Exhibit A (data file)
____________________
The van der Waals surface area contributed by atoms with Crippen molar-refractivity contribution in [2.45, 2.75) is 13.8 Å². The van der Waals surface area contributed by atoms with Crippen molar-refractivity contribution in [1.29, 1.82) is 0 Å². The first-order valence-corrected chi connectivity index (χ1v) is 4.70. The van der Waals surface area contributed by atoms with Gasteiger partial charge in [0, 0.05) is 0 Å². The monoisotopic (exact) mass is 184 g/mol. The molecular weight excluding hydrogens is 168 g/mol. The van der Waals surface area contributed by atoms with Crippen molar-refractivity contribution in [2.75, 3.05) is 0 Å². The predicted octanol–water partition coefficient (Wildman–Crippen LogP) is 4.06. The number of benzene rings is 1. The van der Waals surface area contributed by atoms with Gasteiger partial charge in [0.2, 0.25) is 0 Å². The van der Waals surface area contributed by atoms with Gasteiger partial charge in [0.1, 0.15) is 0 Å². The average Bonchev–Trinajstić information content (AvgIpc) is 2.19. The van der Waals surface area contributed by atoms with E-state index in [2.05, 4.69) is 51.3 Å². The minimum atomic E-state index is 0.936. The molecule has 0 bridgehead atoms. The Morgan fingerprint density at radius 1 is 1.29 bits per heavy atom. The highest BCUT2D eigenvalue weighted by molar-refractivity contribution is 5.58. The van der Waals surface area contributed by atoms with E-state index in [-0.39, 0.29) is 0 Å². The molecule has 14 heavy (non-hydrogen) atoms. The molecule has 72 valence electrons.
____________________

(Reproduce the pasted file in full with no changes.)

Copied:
The van der Waals surface area contributed by atoms with Crippen molar-refractivity contribution in [2.45, 2.75) is 13.8 Å². The van der Waals surface area contributed by atoms with Crippen molar-refractivity contribution in [1.29, 1.82) is 0 Å². The first-order valence-corrected chi connectivity index (χ1v) is 4.70. The van der Waals surface area contributed by atoms with Gasteiger partial charge in [0, 0.05) is 0 Å². The monoisotopic (exact) mass is 184 g/mol. The molecular weight excluding hydrogens is 168 g/mol. The van der Waals surface area contributed by atoms with Crippen molar-refractivity contribution in [2.75, 3.05) is 0 Å². The predicted octanol–water partition coefficient (Wildman–Crippen LogP) is 4.06. The number of benzene rings is 1. The van der Waals surface area contributed by atoms with Gasteiger partial charge in [0.2, 0.25) is 0 Å². The van der Waals surface area contributed by atoms with Gasteiger partial charge in [0.1, 0.15) is 0 Å². The average Bonchev–Trinajstić information content (AvgIpc) is 2.19. The van der Waals surface area contributed by atoms with E-state index in [2.05, 4.69) is 51.3 Å². The minimum atomic E-state index is 0.936. The molecule has 0 bridgehead atoms. The Morgan fingerprint density at radius 1 is 1.29 bits per heavy atom. The highest BCUT2D eigenvalue weighted by molar-refractivity contribution is 5.58. The van der Waals surface area contributed by atoms with E-state index in [-0.39, 0.29) is 0 Å². The molecule has 14 heavy (non-hydrogen) atoms. The molecule has 72 valence electrons.